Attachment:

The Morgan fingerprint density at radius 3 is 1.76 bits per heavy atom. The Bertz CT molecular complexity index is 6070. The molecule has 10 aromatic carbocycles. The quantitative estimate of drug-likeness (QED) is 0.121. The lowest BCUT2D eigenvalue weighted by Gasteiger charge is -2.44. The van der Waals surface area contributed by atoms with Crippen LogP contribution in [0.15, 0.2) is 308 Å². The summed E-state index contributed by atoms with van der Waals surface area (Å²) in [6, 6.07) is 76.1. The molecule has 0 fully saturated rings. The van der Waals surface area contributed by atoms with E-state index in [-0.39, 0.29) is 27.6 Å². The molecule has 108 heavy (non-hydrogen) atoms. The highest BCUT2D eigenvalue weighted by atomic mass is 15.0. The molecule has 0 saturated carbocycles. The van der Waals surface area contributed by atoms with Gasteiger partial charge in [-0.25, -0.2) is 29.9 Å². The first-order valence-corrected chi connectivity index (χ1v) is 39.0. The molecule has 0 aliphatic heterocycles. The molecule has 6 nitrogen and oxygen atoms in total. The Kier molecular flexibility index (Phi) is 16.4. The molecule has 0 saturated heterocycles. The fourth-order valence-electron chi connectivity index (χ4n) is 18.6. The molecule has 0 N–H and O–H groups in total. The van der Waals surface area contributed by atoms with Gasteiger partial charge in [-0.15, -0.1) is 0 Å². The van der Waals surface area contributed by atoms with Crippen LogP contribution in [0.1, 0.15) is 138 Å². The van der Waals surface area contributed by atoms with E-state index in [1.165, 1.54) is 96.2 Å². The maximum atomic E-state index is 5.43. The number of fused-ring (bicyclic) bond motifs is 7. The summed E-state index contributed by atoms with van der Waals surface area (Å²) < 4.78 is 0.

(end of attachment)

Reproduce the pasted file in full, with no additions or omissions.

The Morgan fingerprint density at radius 3 is 1.76 bits per heavy atom. The Bertz CT molecular complexity index is 6070. The molecule has 10 aromatic carbocycles. The quantitative estimate of drug-likeness (QED) is 0.121. The lowest BCUT2D eigenvalue weighted by Gasteiger charge is -2.44. The van der Waals surface area contributed by atoms with Crippen LogP contribution in [0.15, 0.2) is 308 Å². The summed E-state index contributed by atoms with van der Waals surface area (Å²) in [6, 6.07) is 76.1. The molecule has 0 fully saturated rings. The van der Waals surface area contributed by atoms with E-state index in [-0.39, 0.29) is 27.6 Å². The molecule has 108 heavy (non-hydrogen) atoms. The highest BCUT2D eigenvalue weighted by atomic mass is 15.0. The molecule has 0 saturated carbocycles. The van der Waals surface area contributed by atoms with Gasteiger partial charge in [-0.25, -0.2) is 29.9 Å². The first-order valence-corrected chi connectivity index (χ1v) is 39.0. The molecule has 0 aliphatic heterocycles. The molecule has 6 nitrogen and oxygen atoms in total. The Kier molecular flexibility index (Phi) is 16.4. The molecule has 0 saturated heterocycles. The fourth-order valence-electron chi connectivity index (χ4n) is 18.6. The molecule has 0 N–H and O–H groups in total. The van der Waals surface area contributed by atoms with Gasteiger partial charge in [-0.15, -0.1) is 0 Å². The van der Waals surface area contributed by atoms with Crippen LogP contribution in [0.1, 0.15) is 138 Å². The van der Waals surface area contributed by atoms with E-state index in [1.165, 1.54) is 96.2 Å². The maximum atomic E-state index is 5.43. The number of fused-ring (bicyclic) bond motifs is 7. The summed E-state index contributed by atoms with van der Waals surface area (Å²) < 4.78 is 0.